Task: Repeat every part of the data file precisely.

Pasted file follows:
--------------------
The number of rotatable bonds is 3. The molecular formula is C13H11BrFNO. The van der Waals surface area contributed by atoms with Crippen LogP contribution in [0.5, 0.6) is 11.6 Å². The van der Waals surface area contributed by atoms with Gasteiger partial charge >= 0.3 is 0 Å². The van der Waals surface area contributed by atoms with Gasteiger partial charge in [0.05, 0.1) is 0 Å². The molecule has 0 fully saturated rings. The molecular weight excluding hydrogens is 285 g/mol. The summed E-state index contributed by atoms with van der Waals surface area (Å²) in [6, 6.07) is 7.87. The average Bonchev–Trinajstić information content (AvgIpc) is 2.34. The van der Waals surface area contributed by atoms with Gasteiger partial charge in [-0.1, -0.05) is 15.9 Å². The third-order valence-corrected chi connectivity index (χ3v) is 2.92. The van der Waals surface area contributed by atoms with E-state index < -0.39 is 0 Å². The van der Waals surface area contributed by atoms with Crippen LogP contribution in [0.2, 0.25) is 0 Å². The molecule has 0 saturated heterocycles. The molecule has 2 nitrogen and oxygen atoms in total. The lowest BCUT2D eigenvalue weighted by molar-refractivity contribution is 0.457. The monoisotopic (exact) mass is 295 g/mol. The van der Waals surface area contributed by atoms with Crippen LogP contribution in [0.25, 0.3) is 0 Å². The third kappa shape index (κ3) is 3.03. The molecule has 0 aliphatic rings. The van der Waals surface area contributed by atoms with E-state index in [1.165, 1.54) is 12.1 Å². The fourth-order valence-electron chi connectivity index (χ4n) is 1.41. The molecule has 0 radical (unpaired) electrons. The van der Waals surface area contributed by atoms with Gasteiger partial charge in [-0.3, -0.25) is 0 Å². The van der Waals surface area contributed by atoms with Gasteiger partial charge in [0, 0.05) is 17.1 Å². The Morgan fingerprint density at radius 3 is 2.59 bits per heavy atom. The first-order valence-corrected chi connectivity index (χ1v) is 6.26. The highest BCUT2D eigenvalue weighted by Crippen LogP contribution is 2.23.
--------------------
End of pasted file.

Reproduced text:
The number of rotatable bonds is 3. The molecular formula is C13H11BrFNO. The van der Waals surface area contributed by atoms with Crippen LogP contribution in [0.5, 0.6) is 11.6 Å². The van der Waals surface area contributed by atoms with Gasteiger partial charge >= 0.3 is 0 Å². The van der Waals surface area contributed by atoms with Gasteiger partial charge in [0.05, 0.1) is 0 Å². The molecule has 0 fully saturated rings. The molecular weight excluding hydrogens is 285 g/mol. The summed E-state index contributed by atoms with van der Waals surface area (Å²) in [6, 6.07) is 7.87. The average Bonchev–Trinajstić information content (AvgIpc) is 2.34. The van der Waals surface area contributed by atoms with Gasteiger partial charge in [-0.1, -0.05) is 15.9 Å². The third-order valence-corrected chi connectivity index (χ3v) is 2.92. The van der Waals surface area contributed by atoms with E-state index < -0.39 is 0 Å². The van der Waals surface area contributed by atoms with Crippen LogP contribution in [0.2, 0.25) is 0 Å². The molecule has 0 saturated heterocycles. The molecule has 2 nitrogen and oxygen atoms in total. The lowest BCUT2D eigenvalue weighted by molar-refractivity contribution is 0.457. The monoisotopic (exact) mass is 295 g/mol. The van der Waals surface area contributed by atoms with Crippen LogP contribution in [0.25, 0.3) is 0 Å². The third kappa shape index (κ3) is 3.03. The molecule has 0 aliphatic rings. The van der Waals surface area contributed by atoms with E-state index in [1.165, 1.54) is 12.1 Å². The fourth-order valence-electron chi connectivity index (χ4n) is 1.41. The molecule has 0 radical (unpaired) electrons. The van der Waals surface area contributed by atoms with Gasteiger partial charge in [-0.3, -0.25) is 0 Å². The van der Waals surface area contributed by atoms with Gasteiger partial charge in [0, 0.05) is 17.1 Å². The Morgan fingerprint density at radius 3 is 2.59 bits per heavy atom. The first-order valence-corrected chi connectivity index (χ1v) is 6.26. The highest BCUT2D eigenvalue weighted by Crippen LogP contribution is 2.23.